Secretary of State Mike Pompeo is still poised to run for an open U.S. Senate seat from his home state of Kansas, according to multiple Republicans familiar with the planning.
Pompeo is not accelerating his plans to leave his current perch and has until a June filing deadline to make a final decision. But any move by Pompeo from Foggy Bottom to the campaign trail will not happen until President Trump signs off on the move, according to one of the Republicans familiar with the ongoing talks, who were all granted anonymity to speak frankly about the matter.
"If Trump realizes that it comes down to Kansas, he'll tell Pompeo to run," that Republican official said.
At issue is not the impeachment saga engulfing almost everything in Washington. Instead, it's a familiar problem for national Republicans: The party needs a candidate who can win a statewide race.
Kris Kobach, the former Kansas Secretary of State who pushed for some of the nation's strictest voter registration rules, is already in the race to succeed retiring Republican Senator Pat Roberts. Public and private polling shows Kobach would easily win a GOP primary thanks to his conservative credentials, but then lose by big numbers in a general election to a hypothetical Democratic opponent, costing Republicans a critical Senate seat at a time when the chamber is closely divided.
Kobach lost the governor's race last year, an embarrassment for Republicans who gave up the state house as part of the national Democratic wave and Kobach's unpopularity with Kansans overall.
Already, Democratic state Senator Barbara Bollier, a former Republican, is in the race and earning support from national Democrats. There is speculation that Kathleen Sebelius, the state's former Democratic governor who served as secretary of Health and Human Services during the Obama administration, could also join the race.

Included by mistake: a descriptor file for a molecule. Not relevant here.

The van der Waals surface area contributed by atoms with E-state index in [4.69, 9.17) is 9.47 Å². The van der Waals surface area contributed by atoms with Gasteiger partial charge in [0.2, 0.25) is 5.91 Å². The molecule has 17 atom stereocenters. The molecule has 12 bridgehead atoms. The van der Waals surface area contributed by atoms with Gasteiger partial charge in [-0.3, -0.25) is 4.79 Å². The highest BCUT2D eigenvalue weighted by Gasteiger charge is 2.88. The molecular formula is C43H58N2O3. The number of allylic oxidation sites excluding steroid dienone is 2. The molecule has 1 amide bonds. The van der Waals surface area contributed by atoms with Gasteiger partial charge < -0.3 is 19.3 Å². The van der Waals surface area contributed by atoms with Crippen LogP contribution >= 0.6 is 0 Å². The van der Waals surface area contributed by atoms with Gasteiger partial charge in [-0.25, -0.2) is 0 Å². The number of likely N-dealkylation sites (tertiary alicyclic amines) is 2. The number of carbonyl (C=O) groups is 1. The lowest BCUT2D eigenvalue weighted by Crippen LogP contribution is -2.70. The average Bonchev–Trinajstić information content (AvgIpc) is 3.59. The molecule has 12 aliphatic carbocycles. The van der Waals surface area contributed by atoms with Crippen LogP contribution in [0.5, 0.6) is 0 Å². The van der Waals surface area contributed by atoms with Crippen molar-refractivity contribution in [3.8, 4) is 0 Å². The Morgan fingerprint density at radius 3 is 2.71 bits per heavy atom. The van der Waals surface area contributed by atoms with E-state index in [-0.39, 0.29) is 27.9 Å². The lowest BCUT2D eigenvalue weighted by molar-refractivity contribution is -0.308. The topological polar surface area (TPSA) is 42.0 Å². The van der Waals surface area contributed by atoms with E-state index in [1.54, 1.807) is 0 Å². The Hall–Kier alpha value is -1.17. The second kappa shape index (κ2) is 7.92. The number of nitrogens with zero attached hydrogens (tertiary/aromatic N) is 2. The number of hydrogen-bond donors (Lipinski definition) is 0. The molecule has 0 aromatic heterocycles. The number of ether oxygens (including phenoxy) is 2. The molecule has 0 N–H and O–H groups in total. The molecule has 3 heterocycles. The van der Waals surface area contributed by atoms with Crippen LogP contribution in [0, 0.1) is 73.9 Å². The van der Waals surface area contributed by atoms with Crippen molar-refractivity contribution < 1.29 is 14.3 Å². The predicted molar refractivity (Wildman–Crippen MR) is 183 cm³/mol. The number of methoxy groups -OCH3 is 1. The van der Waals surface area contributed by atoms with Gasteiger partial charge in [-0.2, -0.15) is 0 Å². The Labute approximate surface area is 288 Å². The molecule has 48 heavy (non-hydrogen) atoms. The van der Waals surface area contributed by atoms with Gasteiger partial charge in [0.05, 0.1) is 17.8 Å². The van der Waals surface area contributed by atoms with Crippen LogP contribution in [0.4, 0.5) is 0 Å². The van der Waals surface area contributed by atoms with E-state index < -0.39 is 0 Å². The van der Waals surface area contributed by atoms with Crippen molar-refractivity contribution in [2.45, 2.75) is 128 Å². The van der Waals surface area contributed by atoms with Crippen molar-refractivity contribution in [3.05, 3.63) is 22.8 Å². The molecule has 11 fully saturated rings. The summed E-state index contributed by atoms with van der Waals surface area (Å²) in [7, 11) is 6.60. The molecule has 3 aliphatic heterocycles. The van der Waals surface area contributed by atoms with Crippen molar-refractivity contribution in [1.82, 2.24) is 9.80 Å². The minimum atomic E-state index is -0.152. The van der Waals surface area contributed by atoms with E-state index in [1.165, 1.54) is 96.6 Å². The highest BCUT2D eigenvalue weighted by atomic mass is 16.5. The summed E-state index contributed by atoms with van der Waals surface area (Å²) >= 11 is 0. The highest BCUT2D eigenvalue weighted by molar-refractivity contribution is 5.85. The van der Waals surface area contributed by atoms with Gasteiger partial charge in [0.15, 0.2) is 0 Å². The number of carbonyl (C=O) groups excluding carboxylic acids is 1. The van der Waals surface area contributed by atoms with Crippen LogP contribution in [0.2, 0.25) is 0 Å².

So, how do Kansas Republicans solve their problem? Enter Mike Pompeo.
Internal Republican polling shows Pompeo to be "incredibly strong" in a potential primary contest against Kobach, according to multiple Republican officials.
"His standing in a primary is astronomical" and it's solid in the general election against a hypothetical Democratic opponent, with Pompeo conceivably winning by at least 20 points, said one of the officials.
"Pompeo has Trump-like numbers in Kansas," that official added.
Another GOP official said: "Every indication I have is that a Senate run is still very much on the table. He would still be, by far, the best candidate." This official added that "the data has shown consistently" that Pompeo would easily win the Senate seat.
The issue is so critical for Republicans that Senate Majority Leader Mitch McConnell — always sensitive to maintain his grip on the Senate — has explained the matter to Mr. Trump, the Republican officials said.
But Mr. Trump doesn't want his Secretary of State to leave town.
"The Pompeo-Trump relationship is still strong," said one of the Republicans.
Traveling in Brussels on Wednesday, aides to Pompeo once again had to tamp down speculation that the secretary is stepping down soon in order to dodge the ongoing impeachment mess in Washington.
State Department spokeswoman Morgan Ortagus told reporters traveling with the secretary that reports of his imminent resignation to run for the Senate are "completely false. He is 100 percent focused on being President Trump's Secretary of State."
Another person close to the secretary said Wednesday that he "is only focused on executing President Trump's foreign policy goals and completing the mission for the American people at the State Department. Anyone who says otherwise is just wrong."